Colour can impact how we think and how we behave.
It is absolutely inevitable.
Colour directs our eye where to look, what to do, and how to interpret something. It puts content into context. This makes it crucial to understand what colours mean to people as a marketer and business owner.
In fact, as a business owner or marketer, you can use colour psychology to improve your online marketing strategies. The only problem is that there are too many resources about colour psychology online for an individual to handle.
Lucky for you, we’ve read them all.
A lot of these resources contain jargon and focus on the theoretical side of colour psychology alone. Very few emphasise on the application. This is why we, at Panworld Digital wanted to create a no-nonsense guide to understand and more importantly, implement colour psychology.
What is Colour Psychology?
You can’t drive without knowing what cars are. The same applies to colour psychology. Thus, the purpose of this section. Feel free to skip on further, if you feel you know this already.
Without us actively realising it, colour influences our behaviour in ways that are not obvious. An example of this is how red increases appetite while blue curbs it. Restaurants use this trick to the best of their advantage. Buffets often have blue cutlery and serving dishes whereas a la carte try to incorporate reds in their ambience.
Colour psychology is the study of the effects of different colours and shades on human behaviour.
Incorporating colour psychology in your online marketing strategy can impact your website’s conversion rate drastically. In fact, a research from QuickSprout indicates that 90% of all product assessments have to do with colour. “Colour is 85% of the reason you purchased a specific product” according to Neil Patel.
Colour psychology is very relevant for logo design and has been for some time as well. However, it goes way beyond just that now.
To feel the full impact of colour psychology, you will need a plan to include it in all design elements of the brand such as web page design and advertising. It is crucial to include it as an essential aspect of your larger online marketing strategy.
Colour psychology is a controversial yet fascinating aspect of online marketing. While colour has been studied and analysed over time, the psychological impact of colour is still moderately subjective. The perceptions of colours may vary depending on multiple factors such as culture and gender. Even our previous experiences with colours from significant events, cultures, people, and memories can alter how we react to those colours.
Men and women also respond differently to colours. Studies have shown that Blue is the most popular colour for both men and women while the most unpopular colour for men is brown and for women is orange. Purple ranks quite high in preference for women but 0% of all men cite it as their favourite colour.
It has been observed that colour is subject to not just gender but also age. Even geography plays a role. In Western countries, white symbolises purity, elegance, peace, and cleanliness. Brides wear white dresses on their wedding day in the region. In a lot of Asian countries including India, China, and Korea white represents death, mourning, and bad luck. It is traditionally worn at funerals in these countries.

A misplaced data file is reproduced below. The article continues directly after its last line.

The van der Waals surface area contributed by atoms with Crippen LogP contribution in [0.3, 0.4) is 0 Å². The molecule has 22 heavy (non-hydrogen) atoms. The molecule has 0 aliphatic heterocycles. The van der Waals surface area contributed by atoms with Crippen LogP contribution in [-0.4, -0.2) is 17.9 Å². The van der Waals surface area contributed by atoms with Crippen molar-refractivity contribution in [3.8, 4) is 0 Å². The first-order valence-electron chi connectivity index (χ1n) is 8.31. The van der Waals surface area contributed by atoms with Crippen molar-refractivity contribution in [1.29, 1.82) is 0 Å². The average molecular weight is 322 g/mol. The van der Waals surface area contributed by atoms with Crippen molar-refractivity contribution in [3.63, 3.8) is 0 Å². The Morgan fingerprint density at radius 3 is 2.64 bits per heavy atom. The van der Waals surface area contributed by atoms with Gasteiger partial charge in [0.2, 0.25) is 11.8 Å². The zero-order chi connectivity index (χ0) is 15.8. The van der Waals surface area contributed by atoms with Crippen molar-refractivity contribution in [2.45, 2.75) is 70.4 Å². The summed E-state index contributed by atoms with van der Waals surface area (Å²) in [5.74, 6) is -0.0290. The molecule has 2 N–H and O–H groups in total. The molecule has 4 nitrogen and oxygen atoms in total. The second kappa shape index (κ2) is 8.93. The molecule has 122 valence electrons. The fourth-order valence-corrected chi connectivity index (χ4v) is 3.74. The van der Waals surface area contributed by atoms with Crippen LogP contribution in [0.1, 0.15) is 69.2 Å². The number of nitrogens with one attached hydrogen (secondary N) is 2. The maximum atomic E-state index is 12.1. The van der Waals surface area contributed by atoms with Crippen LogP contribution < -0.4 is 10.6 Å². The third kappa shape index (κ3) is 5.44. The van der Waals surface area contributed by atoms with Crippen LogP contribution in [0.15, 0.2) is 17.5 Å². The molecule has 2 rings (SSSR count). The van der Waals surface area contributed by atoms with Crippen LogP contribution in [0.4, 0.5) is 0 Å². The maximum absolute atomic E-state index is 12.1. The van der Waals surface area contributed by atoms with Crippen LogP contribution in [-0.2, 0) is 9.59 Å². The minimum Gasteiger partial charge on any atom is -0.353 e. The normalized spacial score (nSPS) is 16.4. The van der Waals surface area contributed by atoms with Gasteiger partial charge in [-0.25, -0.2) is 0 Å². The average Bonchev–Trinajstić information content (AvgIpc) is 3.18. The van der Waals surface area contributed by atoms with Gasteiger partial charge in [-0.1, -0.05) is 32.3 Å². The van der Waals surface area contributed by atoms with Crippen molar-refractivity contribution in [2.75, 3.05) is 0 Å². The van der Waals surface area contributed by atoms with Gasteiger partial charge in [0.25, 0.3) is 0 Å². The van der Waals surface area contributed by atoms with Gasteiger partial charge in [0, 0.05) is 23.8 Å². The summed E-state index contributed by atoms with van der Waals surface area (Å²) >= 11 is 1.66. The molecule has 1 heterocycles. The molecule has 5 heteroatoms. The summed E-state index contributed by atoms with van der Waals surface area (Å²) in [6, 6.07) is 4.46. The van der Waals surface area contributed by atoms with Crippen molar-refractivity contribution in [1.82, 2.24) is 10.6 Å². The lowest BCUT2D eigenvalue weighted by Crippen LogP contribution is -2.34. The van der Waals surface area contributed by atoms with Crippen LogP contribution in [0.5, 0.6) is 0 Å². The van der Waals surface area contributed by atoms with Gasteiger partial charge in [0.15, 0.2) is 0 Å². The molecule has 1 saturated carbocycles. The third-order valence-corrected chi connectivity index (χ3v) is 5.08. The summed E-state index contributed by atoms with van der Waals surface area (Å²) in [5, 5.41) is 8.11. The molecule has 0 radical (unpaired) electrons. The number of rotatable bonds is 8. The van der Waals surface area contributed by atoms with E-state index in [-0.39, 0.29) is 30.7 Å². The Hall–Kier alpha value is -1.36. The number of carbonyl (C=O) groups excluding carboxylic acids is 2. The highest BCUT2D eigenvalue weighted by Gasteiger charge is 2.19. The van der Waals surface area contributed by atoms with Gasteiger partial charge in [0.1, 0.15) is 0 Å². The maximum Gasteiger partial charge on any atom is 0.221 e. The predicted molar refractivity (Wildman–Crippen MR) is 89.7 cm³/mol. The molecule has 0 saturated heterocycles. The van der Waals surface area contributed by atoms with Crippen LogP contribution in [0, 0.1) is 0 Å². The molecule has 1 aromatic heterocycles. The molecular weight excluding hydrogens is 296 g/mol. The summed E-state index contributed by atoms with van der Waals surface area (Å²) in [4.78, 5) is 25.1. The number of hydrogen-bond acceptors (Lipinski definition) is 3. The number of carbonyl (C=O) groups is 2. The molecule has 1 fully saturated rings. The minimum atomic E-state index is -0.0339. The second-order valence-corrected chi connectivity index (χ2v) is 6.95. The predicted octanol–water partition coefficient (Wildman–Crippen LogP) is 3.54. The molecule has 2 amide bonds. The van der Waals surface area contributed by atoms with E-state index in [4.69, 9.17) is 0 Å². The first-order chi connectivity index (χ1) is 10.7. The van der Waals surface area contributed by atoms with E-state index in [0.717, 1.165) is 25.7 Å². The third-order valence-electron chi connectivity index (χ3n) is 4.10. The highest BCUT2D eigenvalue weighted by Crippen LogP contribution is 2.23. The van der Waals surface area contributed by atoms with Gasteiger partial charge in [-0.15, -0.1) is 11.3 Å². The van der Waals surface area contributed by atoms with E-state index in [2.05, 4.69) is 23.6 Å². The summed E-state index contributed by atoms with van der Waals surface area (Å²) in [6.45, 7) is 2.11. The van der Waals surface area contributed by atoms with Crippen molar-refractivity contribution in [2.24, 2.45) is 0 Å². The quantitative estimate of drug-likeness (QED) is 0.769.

The contemporary meaning of colours can also differ over time. Brown may have been the epitome of luxury in the early 1900s but is now disliked by men and women both.
With trends changing constantly, new favourites are always coming up. The mint greens and corals of 2014 are a good example of this. The rise of ‘millennial pink’ in 2017 is another one. You will need to stay on top of trending colours and the meanings behind them to successfully implement colour psychology into your online marketing efforts.
Implementing Colour Psychology in Your Marketing Strategy
Choosing the right colour is incredibly important in branding.
We’re not just talking about aesthetics here. There is a lot more to creating the visual look of your brand than just choosing colours that look good and gel well.
When it comes to picking the colour best suited for your business, it is more important for your brand’s colours to support the personality you want to portray. While certain colours do broadly align with specific traits, such as purple with sophistication or blue with calmness, there is no easy, clear-cut set of guidelines for choosing your brand’s colours. However, context is an essential consideration.
The colour wheel helps you choose beautiful colour combinations. It’s best to remember that keeping your colour combinations simple is the way to go.
The combination you choose to go with can be all warm or all cool colours. However, choosing a high contrast colour is the best choice for important content, because it is most easily seen.A 7:3 ratio between your main and accent colour provides a beautiful pairing.
It is widely believed that the colours on the warm side of the spectrum are bold, uplifting and energetic, while their cooler counterparts, blue and green, exude calmness and inspire trust. This is highly relevant when it comes to picking the colours for your online marketing efforts.
Even changing the shades and tones of the colour can change the impact of a page. If a website is blue, white and red, it could create a different mood from turquoise white and cherry.
Be cautious.Don’t go overboard with all bright colours or all subdued colours. It might be too tiring or too boring for the visitors. A mix of the two would work best.